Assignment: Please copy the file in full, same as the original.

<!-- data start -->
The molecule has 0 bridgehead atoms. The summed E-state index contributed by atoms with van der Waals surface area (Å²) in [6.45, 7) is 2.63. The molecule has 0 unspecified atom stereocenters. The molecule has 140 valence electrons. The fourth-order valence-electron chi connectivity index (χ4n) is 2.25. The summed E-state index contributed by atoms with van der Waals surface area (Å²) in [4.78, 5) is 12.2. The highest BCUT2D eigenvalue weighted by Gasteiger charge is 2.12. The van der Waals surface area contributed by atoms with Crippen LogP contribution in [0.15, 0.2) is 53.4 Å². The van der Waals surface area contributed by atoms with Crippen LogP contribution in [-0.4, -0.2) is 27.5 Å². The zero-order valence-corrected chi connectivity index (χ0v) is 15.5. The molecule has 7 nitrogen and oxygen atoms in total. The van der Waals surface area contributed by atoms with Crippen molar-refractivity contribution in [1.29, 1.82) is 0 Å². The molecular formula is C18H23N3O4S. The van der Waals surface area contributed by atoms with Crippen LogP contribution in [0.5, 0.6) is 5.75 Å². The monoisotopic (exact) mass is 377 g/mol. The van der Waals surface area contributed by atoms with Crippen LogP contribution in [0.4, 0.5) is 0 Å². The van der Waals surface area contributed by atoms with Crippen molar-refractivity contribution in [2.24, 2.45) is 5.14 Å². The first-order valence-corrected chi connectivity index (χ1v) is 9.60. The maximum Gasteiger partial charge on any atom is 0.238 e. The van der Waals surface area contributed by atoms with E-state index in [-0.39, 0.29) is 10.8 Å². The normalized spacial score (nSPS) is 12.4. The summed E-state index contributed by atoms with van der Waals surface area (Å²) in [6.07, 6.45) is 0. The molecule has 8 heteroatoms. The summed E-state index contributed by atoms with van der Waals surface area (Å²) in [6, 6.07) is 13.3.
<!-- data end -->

The molecule has 0 bridgehead atoms. The summed E-state index contributed by atoms with van der Waals surface area (Å²) in [6.45, 7) is 2.63. The molecule has 0 unspecified atom stereocenters. The molecule has 140 valence electrons. The fourth-order valence-electron chi connectivity index (χ4n) is 2.25. The summed E-state index contributed by atoms with van der Waals surface area (Å²) in [4.78, 5) is 12.2. The highest BCUT2D eigenvalue weighted by Gasteiger charge is 2.12. The van der Waals surface area contributed by atoms with Crippen LogP contribution in [0.15, 0.2) is 53.4 Å². The van der Waals surface area contributed by atoms with Crippen LogP contribution in [-0.4, -0.2) is 27.5 Å². The zero-order valence-corrected chi connectivity index (χ0v) is 15.5. The molecule has 7 nitrogen and oxygen atoms in total. The van der Waals surface area contributed by atoms with Crippen molar-refractivity contribution in [1.29, 1.82) is 0 Å². The molecular formula is C18H23N3O4S. The van der Waals surface area contributed by atoms with Crippen LogP contribution in [0.5, 0.6) is 5.75 Å². The monoisotopic (exact) mass is 377 g/mol. The van der Waals surface area contributed by atoms with Crippen LogP contribution in [0.4, 0.5) is 0 Å². The van der Waals surface area contributed by atoms with Crippen molar-refractivity contribution in [2.24, 2.45) is 5.14 Å². The first-order valence-corrected chi connectivity index (χ1v) is 9.60. The maximum Gasteiger partial charge on any atom is 0.238 e. The van der Waals surface area contributed by atoms with E-state index in [-0.39, 0.29) is 10.8 Å². The normalized spacial score (nSPS) is 12.4. The summed E-state index contributed by atoms with van der Waals surface area (Å²) in [6.07, 6.45) is 0. The molecule has 8 heteroatoms. The summed E-state index contributed by atoms with van der Waals surface area (Å²) in [6, 6.07) is 13.3.